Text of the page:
Gordon Moore, Intel co-founder, author of Moore’s Law, dies at 94

March 27, 2023
In addition to co-founding Intel in 1968, Moore was among the founders of Fairchild Semiconductor as a division of Fairchild Camera and Instrument in 1957.

Gordon Moore, co-founder of Intel and Fairchild Semiconductor as well as creator of “Moore’s Law,” died March 24, 2023, at the age of 94. Intel and the Gordon and Betty Moore Foundation, which Moore and his wife, Betty, founded in 2000, announced Moore’s death that day, stating he died peacefully at his home in Hawaii. The cause of death was not revealed.

Moore and Robert Noyce founded Intel (originally as NM Electronics) in July 1968, with Moore assuming the role of executive vice president. He became president in 1975 and chairman of the board and chief executive officer in 1979. He gave up the CEO role in 1987, then became chairman emeritus in 1997. He stepped down from that position in 2006.

Before co-founding Intel, Moore and Noyce were among the founders of Fairchild Semiconductor as a division of Fairchild Camera and Instrument in 1957. While there, they helped bring about the first commercial production of diffused silicon transistors and later the world’s first commercially viable integrated circuits. Prior to Fairchild, Moore and Noyce worked together under William Shockley, the co-inventor of the transistor and founder of Shockley Semiconductor.

In 1965, while still at Fairchild, Moore predicted in an article in Electronics Magazine that the number of transistors on an integrated circuit would double every year for at least the next decade. The prediction proved so accurate that it was dubbed Moore’s Law. Moore revised his prediction in 1975, slowing the growth rate to doubling every two years for the succeeding 10 years.

“Gordon Moore defined the technology industry through his insight and vision. He was instrumental in revealing the power of transistors, and inspired technologists and entrepreneurs across the decades,” said Pat Gelsinger, Intel’s current CEO. “We at Intel remain inspired by Moore’s Law and intend to pursue it until the periodic table is exhausted. Gordon’s vision lives on as our true north as we use the power of technology to improve the lives of every person on Earth. My career and much of my life took shape within the possibilities fueled by Gordon’s leadership at the helm of Intel, and I am humbled by the honor and responsibility to carry his legacy forward.”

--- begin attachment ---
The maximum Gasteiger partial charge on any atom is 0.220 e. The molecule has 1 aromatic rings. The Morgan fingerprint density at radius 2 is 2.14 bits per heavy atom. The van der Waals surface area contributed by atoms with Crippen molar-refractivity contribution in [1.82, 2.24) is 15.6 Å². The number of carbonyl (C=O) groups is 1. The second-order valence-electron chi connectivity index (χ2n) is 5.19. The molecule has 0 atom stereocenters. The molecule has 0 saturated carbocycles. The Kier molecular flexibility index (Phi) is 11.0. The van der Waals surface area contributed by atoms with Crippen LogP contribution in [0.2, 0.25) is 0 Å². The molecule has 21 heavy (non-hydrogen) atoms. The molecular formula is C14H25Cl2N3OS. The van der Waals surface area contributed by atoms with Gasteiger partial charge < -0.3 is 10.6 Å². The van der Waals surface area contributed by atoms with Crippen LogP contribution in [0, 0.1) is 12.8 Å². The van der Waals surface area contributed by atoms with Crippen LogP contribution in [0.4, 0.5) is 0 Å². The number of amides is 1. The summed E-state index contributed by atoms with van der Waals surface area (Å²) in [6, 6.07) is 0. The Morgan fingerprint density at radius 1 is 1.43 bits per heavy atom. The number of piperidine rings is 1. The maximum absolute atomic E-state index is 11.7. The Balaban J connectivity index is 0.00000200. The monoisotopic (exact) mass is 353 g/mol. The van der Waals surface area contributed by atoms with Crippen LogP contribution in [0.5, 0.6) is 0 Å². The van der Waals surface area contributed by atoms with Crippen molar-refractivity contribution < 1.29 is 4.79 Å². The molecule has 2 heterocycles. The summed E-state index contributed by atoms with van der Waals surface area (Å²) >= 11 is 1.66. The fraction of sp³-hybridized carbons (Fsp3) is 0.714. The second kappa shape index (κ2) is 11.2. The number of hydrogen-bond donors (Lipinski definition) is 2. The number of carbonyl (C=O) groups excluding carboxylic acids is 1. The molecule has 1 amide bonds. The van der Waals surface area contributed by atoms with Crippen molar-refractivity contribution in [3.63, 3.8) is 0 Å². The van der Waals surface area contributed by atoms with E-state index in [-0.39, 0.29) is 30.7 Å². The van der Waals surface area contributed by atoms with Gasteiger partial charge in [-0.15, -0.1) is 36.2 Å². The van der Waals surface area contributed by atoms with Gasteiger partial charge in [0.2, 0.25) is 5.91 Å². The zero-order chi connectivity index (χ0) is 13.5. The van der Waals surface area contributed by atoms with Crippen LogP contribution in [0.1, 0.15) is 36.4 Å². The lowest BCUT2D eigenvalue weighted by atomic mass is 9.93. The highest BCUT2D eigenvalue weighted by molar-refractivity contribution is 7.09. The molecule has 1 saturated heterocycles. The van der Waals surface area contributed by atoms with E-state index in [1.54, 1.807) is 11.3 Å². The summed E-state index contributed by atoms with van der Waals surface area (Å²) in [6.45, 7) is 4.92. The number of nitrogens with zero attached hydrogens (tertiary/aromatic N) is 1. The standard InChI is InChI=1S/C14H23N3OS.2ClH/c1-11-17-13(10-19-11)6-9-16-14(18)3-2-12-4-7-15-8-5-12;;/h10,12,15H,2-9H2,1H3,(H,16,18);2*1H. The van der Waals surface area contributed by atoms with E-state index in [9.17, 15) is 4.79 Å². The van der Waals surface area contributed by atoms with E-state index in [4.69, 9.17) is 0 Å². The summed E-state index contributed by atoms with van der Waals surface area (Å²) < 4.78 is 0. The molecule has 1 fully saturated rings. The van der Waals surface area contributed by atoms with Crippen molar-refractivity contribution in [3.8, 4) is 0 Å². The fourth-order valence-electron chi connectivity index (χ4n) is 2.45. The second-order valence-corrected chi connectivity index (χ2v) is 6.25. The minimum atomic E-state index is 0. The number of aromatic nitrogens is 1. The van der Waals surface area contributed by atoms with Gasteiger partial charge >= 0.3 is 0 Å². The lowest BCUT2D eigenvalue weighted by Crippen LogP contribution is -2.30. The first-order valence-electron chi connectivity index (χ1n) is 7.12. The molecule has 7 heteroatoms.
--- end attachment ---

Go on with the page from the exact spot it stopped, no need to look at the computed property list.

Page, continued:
Early life

Gordon Earle Moore was born in San Francisco on January 3, 1929, to Walter Harold and Florence Almira “Mira” (Williamson) Moore. He attended San Jose State University, the University of California at Berkeley, and the California Institute of Technology, where he received a Ph.D. in chemistry in 1954. He started his research career at the Johns Hopkins Applied Physics Laboratory in Maryland before returning to California in 1956 to join Shockley Semiconductor.

Moore married Betty Irene Whitaker, who survives him, in 1950. Moore is also survived by sons Kenneth and Steven and four grandchildren.

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About the Author

Stephen Hardy | Editorial Director and Associate Publisher, Lightwave

Stephen Hardy is editorial director and associate publisher of Lightwave and Broadband Technology Report, part of the Lighting & Technology Group at Endeavor Business Media. Stephen is responsible for establishing and executing editorial strategy across the both brands’ websites, email newsletters, events, and other information products. He has covered the fiber-optics space for more than 20 years, and communications and technology for more than 35 years. During his tenure, Lightwave has received awards from Folio: and the American Society of Business Press Editors (ASBPE) for editorial excellence. Prior to joining Lightwave in 1997, Stephen worked for Telecommunications magazine and the Journal of Electronic Defense.

Stephen has moderated panels at numerous events, including the Optica Executive Forum, ECOC, and SCTE Cable-Tec Expo. He also is program director for the Lightwave Innovation Reviews and the Diamond Technology Reviews.

He has written numerous articles in all aspects of optical communications and fiber-optic networks, including fiber to the home (FTTH), PON, optical components, DWDM, fiber cables, packet optical transport, optical transceivers, lasers, fiber optic testing, and more.

You can connect with Stephen on LinkedIn as well as Twitter.

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